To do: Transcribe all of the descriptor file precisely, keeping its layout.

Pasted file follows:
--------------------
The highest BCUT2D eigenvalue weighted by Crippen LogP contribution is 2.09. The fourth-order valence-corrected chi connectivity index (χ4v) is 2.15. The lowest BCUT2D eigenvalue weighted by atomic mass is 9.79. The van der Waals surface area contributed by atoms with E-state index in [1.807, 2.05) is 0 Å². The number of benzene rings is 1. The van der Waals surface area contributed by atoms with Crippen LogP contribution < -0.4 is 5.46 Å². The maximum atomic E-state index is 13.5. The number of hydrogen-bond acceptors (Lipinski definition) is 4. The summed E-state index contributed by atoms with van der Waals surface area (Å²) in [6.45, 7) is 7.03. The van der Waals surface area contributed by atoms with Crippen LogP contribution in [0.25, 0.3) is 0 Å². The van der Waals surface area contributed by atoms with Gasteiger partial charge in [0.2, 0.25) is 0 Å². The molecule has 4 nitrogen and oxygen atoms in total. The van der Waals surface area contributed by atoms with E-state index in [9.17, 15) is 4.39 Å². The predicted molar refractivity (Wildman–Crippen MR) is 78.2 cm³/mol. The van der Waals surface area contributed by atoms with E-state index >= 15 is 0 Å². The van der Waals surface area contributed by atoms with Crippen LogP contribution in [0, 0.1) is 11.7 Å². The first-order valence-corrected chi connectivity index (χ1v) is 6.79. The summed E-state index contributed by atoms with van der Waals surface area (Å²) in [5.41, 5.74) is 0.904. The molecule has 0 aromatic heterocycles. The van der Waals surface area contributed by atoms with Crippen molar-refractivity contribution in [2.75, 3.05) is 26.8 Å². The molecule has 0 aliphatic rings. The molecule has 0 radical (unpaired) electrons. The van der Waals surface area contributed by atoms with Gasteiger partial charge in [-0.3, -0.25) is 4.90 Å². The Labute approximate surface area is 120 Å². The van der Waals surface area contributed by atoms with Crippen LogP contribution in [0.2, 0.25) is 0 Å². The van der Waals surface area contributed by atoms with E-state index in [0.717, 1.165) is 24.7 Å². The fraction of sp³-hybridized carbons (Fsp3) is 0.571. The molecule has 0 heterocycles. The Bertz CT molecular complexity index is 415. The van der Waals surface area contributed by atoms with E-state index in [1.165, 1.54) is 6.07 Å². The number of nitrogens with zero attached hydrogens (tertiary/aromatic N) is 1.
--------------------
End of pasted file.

The highest BCUT2D eigenvalue weighted by Crippen LogP contribution is 2.09. The fourth-order valence-corrected chi connectivity index (χ4v) is 2.15. The lowest BCUT2D eigenvalue weighted by atomic mass is 9.79. The van der Waals surface area contributed by atoms with E-state index in [1.807, 2.05) is 0 Å². The number of benzene rings is 1. The van der Waals surface area contributed by atoms with Crippen LogP contribution < -0.4 is 5.46 Å². The maximum atomic E-state index is 13.5. The number of hydrogen-bond acceptors (Lipinski definition) is 4. The summed E-state index contributed by atoms with van der Waals surface area (Å²) in [6.45, 7) is 7.03. The van der Waals surface area contributed by atoms with Crippen LogP contribution in [0.25, 0.3) is 0 Å². The van der Waals surface area contributed by atoms with Gasteiger partial charge in [0.2, 0.25) is 0 Å². The molecule has 4 nitrogen and oxygen atoms in total. The van der Waals surface area contributed by atoms with E-state index in [9.17, 15) is 4.39 Å². The predicted molar refractivity (Wildman–Crippen MR) is 78.2 cm³/mol. The van der Waals surface area contributed by atoms with E-state index >= 15 is 0 Å². The van der Waals surface area contributed by atoms with Crippen LogP contribution in [0, 0.1) is 11.7 Å². The first-order valence-corrected chi connectivity index (χ1v) is 6.79. The summed E-state index contributed by atoms with van der Waals surface area (Å²) in [5.41, 5.74) is 0.904. The molecule has 0 aromatic heterocycles. The van der Waals surface area contributed by atoms with Crippen molar-refractivity contribution in [2.75, 3.05) is 26.8 Å². The molecule has 0 aliphatic rings. The molecule has 0 radical (unpaired) electrons. The van der Waals surface area contributed by atoms with Gasteiger partial charge in [-0.3, -0.25) is 4.90 Å². The Labute approximate surface area is 120 Å². The van der Waals surface area contributed by atoms with Crippen LogP contribution in [0.2, 0.25) is 0 Å². The van der Waals surface area contributed by atoms with E-state index in [0.717, 1.165) is 24.7 Å². The fraction of sp³-hybridized carbons (Fsp3) is 0.571. The molecule has 0 heterocycles. The Bertz CT molecular complexity index is 415. The van der Waals surface area contributed by atoms with E-state index in [1.165, 1.54) is 6.07 Å². The number of nitrogens with zero attached hydrogens (tertiary/aromatic N) is 1.